Mohan Steels Limited v. Steel Authority of India [Judgment dated 04.03.2020] the Delhi High Court held that the arbitrator committed a patent illegality by placing the reliance on the circulars that were never a part of the tender conditions or the contract. Further, it was held that since the circulars were beyond the terms of the contract and were not within the knowledge of the parties, they could not be relied upon for interpreting the clauses of the contract.
Glencore International AG v. Hindustan Zinc Limited [Judgment dated 08.06.2020]
The Court held that the proceedings before the Rajasthan High Court couldn’t come in the way of the Petitioners enforcing the Award before this Court. The Court observed that it is for the ward holder to locate the money of the JD and in case after filing the application it is unable to find money, it can file another application at another place and locate another property.
Inserted the Model Fees Schedule
By inserting Fourth Schedule, the legislators have tried to regularize the fees of arbitrators in domestic arbitration as opposed to leaving it to the discretion of arbitral tribunal or parties. Prior to the 2015 Amendment, Section 31(8) of the Arbitration Act provided that fees of the arbitrators would be fixed by the tribunal if it has not been already agreed upon by parties.
In Ram Vikas Nigam Limited v. Simplex Infrastructures Limited, Court held that the petitioner has been unable to make out a case for termination of the mandate of the learned Tribunal. The court further said that according to the court the learned Tribunal has fixed the fees strictly as per Schedule IV while fixing fee for arbitration can be a valid ground for termination, are wholly inapplicable to the facts of the present case.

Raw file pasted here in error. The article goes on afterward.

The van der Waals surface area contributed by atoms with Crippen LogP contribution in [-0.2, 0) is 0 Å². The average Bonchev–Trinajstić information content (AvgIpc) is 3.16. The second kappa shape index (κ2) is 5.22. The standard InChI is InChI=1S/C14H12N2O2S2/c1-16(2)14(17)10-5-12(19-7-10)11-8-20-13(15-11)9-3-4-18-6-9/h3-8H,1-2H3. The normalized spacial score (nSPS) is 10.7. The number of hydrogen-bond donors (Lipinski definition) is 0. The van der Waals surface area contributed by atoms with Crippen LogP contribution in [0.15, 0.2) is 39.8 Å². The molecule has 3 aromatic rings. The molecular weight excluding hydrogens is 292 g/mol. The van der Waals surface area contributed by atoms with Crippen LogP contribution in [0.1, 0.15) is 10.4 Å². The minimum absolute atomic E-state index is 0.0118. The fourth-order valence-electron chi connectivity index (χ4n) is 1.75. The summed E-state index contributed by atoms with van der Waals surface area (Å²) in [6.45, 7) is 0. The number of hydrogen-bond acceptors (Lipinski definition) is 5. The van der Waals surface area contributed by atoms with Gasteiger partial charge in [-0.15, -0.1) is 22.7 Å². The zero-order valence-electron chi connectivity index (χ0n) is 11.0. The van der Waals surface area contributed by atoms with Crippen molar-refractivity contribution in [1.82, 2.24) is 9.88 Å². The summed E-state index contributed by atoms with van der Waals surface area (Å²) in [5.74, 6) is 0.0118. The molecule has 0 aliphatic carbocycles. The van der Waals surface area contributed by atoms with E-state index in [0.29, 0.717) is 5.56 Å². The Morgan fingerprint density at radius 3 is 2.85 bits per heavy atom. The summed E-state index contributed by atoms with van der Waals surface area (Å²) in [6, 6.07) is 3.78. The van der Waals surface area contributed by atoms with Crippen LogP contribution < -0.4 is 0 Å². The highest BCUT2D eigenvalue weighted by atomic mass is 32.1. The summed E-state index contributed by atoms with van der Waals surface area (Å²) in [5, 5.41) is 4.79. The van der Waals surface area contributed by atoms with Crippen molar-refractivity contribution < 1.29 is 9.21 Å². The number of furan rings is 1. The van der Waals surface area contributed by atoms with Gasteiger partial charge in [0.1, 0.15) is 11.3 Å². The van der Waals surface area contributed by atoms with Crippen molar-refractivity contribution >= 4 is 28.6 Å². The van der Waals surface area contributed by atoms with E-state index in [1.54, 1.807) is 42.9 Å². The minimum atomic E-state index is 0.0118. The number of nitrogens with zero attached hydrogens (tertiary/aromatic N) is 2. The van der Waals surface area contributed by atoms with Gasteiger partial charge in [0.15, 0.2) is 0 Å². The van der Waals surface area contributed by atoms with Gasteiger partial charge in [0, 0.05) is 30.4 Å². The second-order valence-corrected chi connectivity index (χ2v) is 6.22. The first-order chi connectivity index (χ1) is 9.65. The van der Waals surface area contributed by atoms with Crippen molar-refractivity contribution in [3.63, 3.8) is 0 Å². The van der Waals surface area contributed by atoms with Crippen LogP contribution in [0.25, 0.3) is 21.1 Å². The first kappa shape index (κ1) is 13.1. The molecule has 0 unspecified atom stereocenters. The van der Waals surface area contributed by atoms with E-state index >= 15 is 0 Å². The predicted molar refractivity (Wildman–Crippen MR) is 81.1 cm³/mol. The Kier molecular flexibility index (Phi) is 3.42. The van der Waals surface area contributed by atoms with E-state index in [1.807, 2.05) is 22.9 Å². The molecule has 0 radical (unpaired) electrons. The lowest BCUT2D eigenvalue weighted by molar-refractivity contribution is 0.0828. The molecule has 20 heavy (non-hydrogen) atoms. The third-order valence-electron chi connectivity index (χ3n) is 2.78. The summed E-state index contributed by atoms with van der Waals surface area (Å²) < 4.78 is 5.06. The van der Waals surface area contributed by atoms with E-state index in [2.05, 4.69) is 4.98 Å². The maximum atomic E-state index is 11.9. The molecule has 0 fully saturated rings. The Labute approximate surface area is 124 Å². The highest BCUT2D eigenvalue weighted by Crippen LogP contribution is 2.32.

Applicability of Arbitration and Conciliation (Amendment) Act, 2015
In Board of Control for Cricket in India v. Kochi Cricket Pvt. Ltd, Supreme Court held that Section 36 was a procedural provision and a party could not enjoy the right of an automatic stay by filling a petition under Section 34 of the Act by relaying upon the phrase “has been” which was inserted under Section 36 by the 2015 amendment to mean petitions filed under Section 34 of the Act before October 23, 2015. It was reasoned that the execution of a decree is a procedural right, and there can be no vested right accrued upon a party to agitate the execution of an award in a certain manner or resist the execution of an award if it is not made in a certain manner. Supreme Court also clarified that 2015 amendment was prospective in nature.
The Arbitration and Conciliation (Amendment) Act, 2019
The Arbitration and Conciliation (Amendment) Ac, 2019 was passed by the lower house of Parliament on 1st August 2019 and after on 9th August 2019, the 2019 Amendment Act received the assent of the President and was published as Act No. 33 of 2019. The Amendment Act of 2019 aims on streamlining and encouraging institutional arbitration by establishing an independent body and promoting ADR in India as detailed subsequently in this article.
Appointment by Arbitral Institution
The Supreme Court of India and the High Courts shall have the power to designate arbitral institutions, which have been graded by the Arbitration Council of India (ACI). Alternatively, it provides for maintaining the panel of arbitrators by the Chief Justice of the concerned High Court for discharging function of the arbitral institutions.
Sub clause 4 has been added to the section, which requires statement of claim and defence to be completed within a period of 6 months from the date of Constitution of the Tribunal.